The fundamental problem with this approach, Alito reminded Roberts, is that “we cannot embrace a narrow ground of decision simply because it is narrow; it must also be right.” In contrast with the abortion right ensconced in Roe and extended in Casey, Roberts’s “reasonable opportunity to choose [abortion]” rule would have been a new right with a new rationale. It also would have been as much a partial affirmation of Roe and Casey as a partial overruling. But Roberts did not “attempt to show that this rule represents a correct interpretation of the Constitution.” Whatever short-term benefits might result from leaving details of the new right’s reach undecided would soon be dissipated by the need to address abortion laws of other states. The question of how much “the turmoil wrought by Roe and Casey [should] be prolonged” by the Court was a matter for prudential judgment. Informed by the experience of almost fifty years under the Roe regime, Justice Alito and his four colleagues in the majority appropriately determined that “[i]t is far better—for this Court and the country—to face up to the real issue without further delay.”
Alito was right. Earlier in the Term, the Court had already split over Texas’s Heartbeat Act with Roberts siding with the Dobbs dissenters. It seems unlikely he would later change his assessment about the unconstitutionality of Texas’s Heartbeat Act and other state laws like it. After all, Roberts in Dobbs touted as a comparative advantage of his approach that “under the narrower approach proposed here, state laws outlawing abortion altogether would still violate binding precedent.” Roberts’s “reasonable opportunity to choose [abortion]” was probably where he would have ended up after Dobbs as before. Given how the Texas cases went, that is where he already was.
One also cannot appropriately appraise Roberts’s appeal to restraint without evaluating the legal justice of the constitutional right to abortion that Roberts would have left in place. The Court’s decisions in Roe and Casey resulted in judicial occupation of a domain in which the federal judiciary had no right to be. There is nothing judicious about advocating restraint in returning that domain to those with lawful authority. If an invader were to cross a border and occupy territory properly belonging to someone else, there would be something fundamentally misguided about appealing to “occupier’s restraint” in justifying the unlawful occupier’s refusal to cede back all the ill-gotten territory. The requirement to return lawmaking authority to lawmakers relates back to the legal injustice of the earlier decisions taking it from them.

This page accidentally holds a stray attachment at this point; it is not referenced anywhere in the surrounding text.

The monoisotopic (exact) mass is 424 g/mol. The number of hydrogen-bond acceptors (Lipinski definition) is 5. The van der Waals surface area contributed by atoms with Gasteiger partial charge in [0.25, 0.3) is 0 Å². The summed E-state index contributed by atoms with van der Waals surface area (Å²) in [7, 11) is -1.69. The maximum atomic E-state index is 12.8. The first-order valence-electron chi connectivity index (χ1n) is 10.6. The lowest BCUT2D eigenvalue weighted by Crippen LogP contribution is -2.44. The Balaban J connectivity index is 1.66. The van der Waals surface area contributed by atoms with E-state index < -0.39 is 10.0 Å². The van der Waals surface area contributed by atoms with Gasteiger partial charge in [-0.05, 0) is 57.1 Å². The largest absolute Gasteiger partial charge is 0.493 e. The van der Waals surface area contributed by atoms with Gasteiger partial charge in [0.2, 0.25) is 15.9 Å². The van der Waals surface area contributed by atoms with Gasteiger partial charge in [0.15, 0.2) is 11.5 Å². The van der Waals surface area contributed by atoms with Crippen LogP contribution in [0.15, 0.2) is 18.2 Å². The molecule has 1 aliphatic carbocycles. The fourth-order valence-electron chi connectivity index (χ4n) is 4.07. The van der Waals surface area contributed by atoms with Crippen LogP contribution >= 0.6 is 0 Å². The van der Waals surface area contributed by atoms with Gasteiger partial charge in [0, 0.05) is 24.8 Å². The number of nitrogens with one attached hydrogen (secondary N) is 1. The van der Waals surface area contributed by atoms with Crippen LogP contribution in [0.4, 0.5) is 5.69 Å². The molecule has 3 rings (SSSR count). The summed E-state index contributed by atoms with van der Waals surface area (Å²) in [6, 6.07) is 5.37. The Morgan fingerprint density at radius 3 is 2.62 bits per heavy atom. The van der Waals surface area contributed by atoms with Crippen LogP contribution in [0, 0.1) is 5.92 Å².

Justice requires rendering to each his or her due. The final judgment part of this aspect of justice was easy in Dobbs, even according to Roberts. The Mississippi law’s challengers who brought the case were not entitled to any judicial relief. “I agree with the Court that the viability line established by Roe and Casey should be discarded under a straightforward stare decisis analysis,” Roberts wrote. “That line never made any sense.” That takes care of what the abortionists bringing the case were due: nothing. The government’s due on the other side of the v. is where Roberts diverged from Alito. Under Roberts’s redefinition of the constitutional right to abortion, state governments would receive back lawmaking authority for the period from fifteen weeks’ gestational age until viability. Under Alito’s analysis for the Court, however, this was too grudging. The divide between Roberts and Alito was partially a question of justice, inasmuch as it was a question of what the State as party to the case was due. But it was more a question of prudence, inasmuch as prudence is the intellectual and moral virtue that “applies universal principles to the particular conclusions of practical matters.”
Coming into Dobbs, the Supreme Court’s “substantive due process” jurisprudence contained significant tensions. In the vintage years of substantive due process that began with Casey in 1992 and ended with Dobbs thirty years later, there were three principal lines of substantive due process doctrine. One was the line of substantive due process doctrine that emerged over the 1970s and 1980s and received its canonical formulation in the 1997 decision of Washington v. Glucksberg. A second line was the abortion-specific substantive due process doctrine that the Court set forth in Casey’s 1992 repackaging of Roe and applied in the Court’s many abortion cases after. A third line ripened into maturity with Lawrence v. Texas in 2003, from seeds sown in 1996 with Romer v. Evans. This line, which bore fruit most prominently in the 2015 decision of Obergefell v. Hodges, has principally been applied to extend rights related to sexual intimacy between persons of the same sex.